The ookinete is responsible for the transmission of Plasmodium to the mosquito. By use of the technique of subtractive hybridization, a cDNA bank had been constructed, which was enriched in ookinete specific sequences from the rodent parasite P. berghei. We carried out a differential screening of the bank, and isolated clones that are specific for the ookinete. The sequence reads of the selected clones were compared with the sequences in the EMBL database. We identified four genes (the Chitinase, CTRP, SOAP and WARP), known to be expressed in the ookinete; the presence of these genes allowed the validation of the bank. However, for 33% of the clones, no homology was found in the EMBL database. The sequences of these clones were searched in the Plasmodium database, PlasmoDB. Strong homology was found with genes from P. yoelii, another rodent Plasmodium. The genome of P. yoelii has been sequenced and the genes are annotated, which allowed us to predict the function of the corresponding proteins. Finally, by expression analysis, we confirmed the differential transcription of the cloned ookinete genes. We also demonstrated the expression of some of these genes in the two other invasive stages of Plasmodium, the sporozoite and the merozoite. This observation indicates that they code for proteins that might play a key role in the general process of invasion.
Evolutionary ecology of Plasmodium and parasite transmission strategies (Richard Paul and Paul Brey)
Transmission of Plasmodium from the vertebrate host to the insect vector is mediated by the sexual stages, the gametocytes. There is growing evidence linking sex allocation to the haematological state of the host suggesting that the parasite is capable of adaptive facultative investment. The parasite seemingly alters its sex allocation to ensure fertilisation. Such an adaptive strategy advocates an important role for mating assurance that may be especially important when gametocyte densities are very low. In areas where the transmission is seasonal, malaria parasites survive in man as low density chronic infections that enable the parasites to survive during the non-transmission season and are the source of gametocytes, infecting the mosquito vectors upon their return. The fragility of the transmission process from low density gametocyte infections and the apparent adaptive fertility assurance responses, would suggest that gametocyte phenotypic evolution is shaped, to a large extent, by the pressure of transmitting from chronic infections. Identifying the key selection pressures is the first step in a constructive approach to disease control. Seasonal adaptive gametocyte production has been suggested to occur in temperate Plasmodium spp. and related haemosporidia. Qualitative analysis of historical data sets leads us to believe that P. falciparum may also respond to seasonal cues (Paul et al. 2004). Our current research focus is to examine the hypothesis that the parasite responds to the sudden seasonal increase in uninfected mosquito bites following the rains by increasing its sex allocation.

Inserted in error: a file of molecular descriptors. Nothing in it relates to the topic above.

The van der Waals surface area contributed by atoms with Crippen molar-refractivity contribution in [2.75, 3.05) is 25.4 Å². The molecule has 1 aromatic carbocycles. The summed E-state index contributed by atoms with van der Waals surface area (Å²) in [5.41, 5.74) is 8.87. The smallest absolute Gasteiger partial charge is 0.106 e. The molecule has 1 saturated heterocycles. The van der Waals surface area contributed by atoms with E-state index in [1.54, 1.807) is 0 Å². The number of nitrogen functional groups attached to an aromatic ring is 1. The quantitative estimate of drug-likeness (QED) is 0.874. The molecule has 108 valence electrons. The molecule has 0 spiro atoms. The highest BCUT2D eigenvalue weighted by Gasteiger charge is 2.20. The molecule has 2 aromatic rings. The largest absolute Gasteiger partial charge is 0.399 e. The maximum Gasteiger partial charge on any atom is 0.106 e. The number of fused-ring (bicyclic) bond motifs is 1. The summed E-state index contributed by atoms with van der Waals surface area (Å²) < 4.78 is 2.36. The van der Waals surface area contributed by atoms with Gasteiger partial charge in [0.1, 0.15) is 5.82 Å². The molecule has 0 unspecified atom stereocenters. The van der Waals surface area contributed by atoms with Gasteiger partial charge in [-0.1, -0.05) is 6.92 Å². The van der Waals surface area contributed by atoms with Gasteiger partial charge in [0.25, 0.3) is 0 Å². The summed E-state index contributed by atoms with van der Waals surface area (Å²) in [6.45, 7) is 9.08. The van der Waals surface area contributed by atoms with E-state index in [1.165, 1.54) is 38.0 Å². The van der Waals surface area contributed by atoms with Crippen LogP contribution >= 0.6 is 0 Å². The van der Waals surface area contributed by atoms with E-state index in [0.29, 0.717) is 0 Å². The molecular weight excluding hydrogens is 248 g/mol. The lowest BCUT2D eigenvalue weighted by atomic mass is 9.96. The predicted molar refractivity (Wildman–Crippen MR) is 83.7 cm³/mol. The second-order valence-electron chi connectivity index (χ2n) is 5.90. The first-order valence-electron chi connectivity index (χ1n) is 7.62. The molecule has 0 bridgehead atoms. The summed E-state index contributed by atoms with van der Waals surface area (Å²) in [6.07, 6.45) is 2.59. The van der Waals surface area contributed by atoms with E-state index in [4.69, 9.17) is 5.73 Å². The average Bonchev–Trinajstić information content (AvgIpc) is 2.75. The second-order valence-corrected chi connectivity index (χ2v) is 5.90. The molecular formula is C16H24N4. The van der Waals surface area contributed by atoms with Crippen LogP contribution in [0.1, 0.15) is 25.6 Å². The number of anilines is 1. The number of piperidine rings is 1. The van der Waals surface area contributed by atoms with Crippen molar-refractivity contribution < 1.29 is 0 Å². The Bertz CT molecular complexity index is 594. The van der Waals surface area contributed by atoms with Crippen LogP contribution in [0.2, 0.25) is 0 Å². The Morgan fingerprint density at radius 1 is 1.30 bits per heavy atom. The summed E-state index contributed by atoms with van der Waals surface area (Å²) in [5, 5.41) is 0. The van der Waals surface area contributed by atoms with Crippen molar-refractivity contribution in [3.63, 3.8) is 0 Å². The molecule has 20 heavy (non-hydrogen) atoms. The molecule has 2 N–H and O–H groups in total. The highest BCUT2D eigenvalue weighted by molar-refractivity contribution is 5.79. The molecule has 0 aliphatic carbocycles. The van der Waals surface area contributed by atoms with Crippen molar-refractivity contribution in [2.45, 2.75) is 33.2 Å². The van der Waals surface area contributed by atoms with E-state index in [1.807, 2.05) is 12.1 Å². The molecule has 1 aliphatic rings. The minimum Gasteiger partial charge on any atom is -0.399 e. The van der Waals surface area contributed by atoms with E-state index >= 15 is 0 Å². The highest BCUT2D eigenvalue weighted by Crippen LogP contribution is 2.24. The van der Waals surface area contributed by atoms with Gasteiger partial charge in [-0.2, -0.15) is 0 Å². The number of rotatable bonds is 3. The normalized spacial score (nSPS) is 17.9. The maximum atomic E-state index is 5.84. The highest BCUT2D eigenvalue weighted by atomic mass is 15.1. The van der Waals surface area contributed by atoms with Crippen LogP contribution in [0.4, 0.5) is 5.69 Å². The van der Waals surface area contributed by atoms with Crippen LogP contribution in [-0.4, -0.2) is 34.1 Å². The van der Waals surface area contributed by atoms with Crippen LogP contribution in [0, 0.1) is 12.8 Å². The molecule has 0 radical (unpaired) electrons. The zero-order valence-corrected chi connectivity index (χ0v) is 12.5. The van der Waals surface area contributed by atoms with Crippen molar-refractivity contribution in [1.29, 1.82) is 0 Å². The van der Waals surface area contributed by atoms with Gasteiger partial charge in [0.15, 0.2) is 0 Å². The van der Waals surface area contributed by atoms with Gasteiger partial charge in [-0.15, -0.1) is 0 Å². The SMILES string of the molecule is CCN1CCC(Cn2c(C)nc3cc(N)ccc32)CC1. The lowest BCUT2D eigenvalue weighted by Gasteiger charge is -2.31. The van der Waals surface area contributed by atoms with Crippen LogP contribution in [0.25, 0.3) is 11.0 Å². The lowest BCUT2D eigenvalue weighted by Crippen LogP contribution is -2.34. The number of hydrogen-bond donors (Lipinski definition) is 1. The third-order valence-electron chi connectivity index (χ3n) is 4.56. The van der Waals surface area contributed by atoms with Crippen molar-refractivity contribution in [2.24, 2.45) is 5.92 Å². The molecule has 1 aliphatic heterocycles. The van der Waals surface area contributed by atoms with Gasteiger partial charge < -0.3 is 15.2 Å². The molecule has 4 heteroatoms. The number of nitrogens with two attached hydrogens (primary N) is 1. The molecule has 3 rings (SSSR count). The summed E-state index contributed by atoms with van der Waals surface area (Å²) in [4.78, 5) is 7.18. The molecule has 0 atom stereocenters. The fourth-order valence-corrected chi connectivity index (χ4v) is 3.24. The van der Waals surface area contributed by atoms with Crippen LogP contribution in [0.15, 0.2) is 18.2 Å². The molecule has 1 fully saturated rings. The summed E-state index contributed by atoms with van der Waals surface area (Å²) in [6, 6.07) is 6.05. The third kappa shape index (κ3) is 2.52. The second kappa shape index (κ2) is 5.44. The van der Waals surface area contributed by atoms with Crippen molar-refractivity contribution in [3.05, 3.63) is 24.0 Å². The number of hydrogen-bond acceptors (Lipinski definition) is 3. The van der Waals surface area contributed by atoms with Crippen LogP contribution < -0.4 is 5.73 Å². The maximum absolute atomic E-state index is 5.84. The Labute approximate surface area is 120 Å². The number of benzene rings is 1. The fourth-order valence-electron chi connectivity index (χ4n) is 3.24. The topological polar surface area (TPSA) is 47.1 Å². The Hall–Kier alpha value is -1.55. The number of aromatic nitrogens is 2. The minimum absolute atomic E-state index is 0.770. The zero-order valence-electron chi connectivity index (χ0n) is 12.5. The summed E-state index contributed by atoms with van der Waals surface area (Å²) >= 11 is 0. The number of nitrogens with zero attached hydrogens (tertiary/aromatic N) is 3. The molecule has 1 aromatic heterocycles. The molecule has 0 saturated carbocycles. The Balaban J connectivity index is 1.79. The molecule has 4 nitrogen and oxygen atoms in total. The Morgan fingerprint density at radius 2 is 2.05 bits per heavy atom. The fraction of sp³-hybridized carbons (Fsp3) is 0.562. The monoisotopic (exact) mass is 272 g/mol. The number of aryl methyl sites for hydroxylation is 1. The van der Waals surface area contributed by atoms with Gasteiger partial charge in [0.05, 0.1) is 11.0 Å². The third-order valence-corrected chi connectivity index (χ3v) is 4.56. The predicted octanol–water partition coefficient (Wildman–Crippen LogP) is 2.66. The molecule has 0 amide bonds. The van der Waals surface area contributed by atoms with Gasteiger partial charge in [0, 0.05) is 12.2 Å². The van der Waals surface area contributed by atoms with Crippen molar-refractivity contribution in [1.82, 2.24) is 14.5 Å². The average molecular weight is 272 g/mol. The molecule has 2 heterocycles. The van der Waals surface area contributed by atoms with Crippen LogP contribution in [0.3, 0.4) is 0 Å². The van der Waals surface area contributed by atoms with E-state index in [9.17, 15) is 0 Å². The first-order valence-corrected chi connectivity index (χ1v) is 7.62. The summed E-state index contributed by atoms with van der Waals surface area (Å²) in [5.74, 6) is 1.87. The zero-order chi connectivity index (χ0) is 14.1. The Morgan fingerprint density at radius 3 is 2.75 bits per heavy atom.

Local Expression of Antimicrobial peptide genes in Drosophila epithelia. (P. Brey)
A fundamental question that applies to all organisms is how barrier epithelia efficiently manage continuous contact with microorganisms. In a collaborative study with Won-Jae LEE (Ewha University), we show that in Drosophila an extracellular immune-regulated catalase (IRC) mediates a key host defense system that is needed during host-microbe interactions in the gastrointestinal tract. Strikingly, adult flies with severely reduced IRC expression show high mortality rates even after simple ingestion of microbe-contaminated foods. However, despite the central role that the NF-κ B pathway plays in eliciting antimicrobial responses, NF-κ B pathway mutant flies are totally resistant to such infections. These results imply that homeostasis of redox balance by IRC is one of the most critical factors affecting host survival during continuous host-microbe interactions in the gastrointestinal tract.
Characterization of the serpin-27A homologue in A. gambiae (Isabelle Rosinski-Chupin, Sylvie Perrot and P. Brey)
Melanotic encapsulation of Plasmodium in some refractory strains of Anopheles results in a block to parasite transmission. For this reason, we are interested in the regulation of the melanization cascade in A. gambiae, especially in the regulation of phenoloxidase activity, where phenoloxidase is the key enzyme in the melanization response. In Drosophila, the proteolytic cascade leading to phenoloxidase activation might be controlled by a serine protease inhibitor, the Serpin-27A, also involved in the regulation of immune responses and in development. Three genes homologous to the Serpin-27A gene have been cloned in A. gambiae. The differential properties of the three serpins, in particular their potential role in the melanization response, are currently investigated, both in vitro and in vivo.
Keywords: Malaria, Ookinete, Gametocytes, mosquito, catalase, NF-?B, innate immune, genome, Anopheles gambiae, Plasmodium, cDNA « full-length »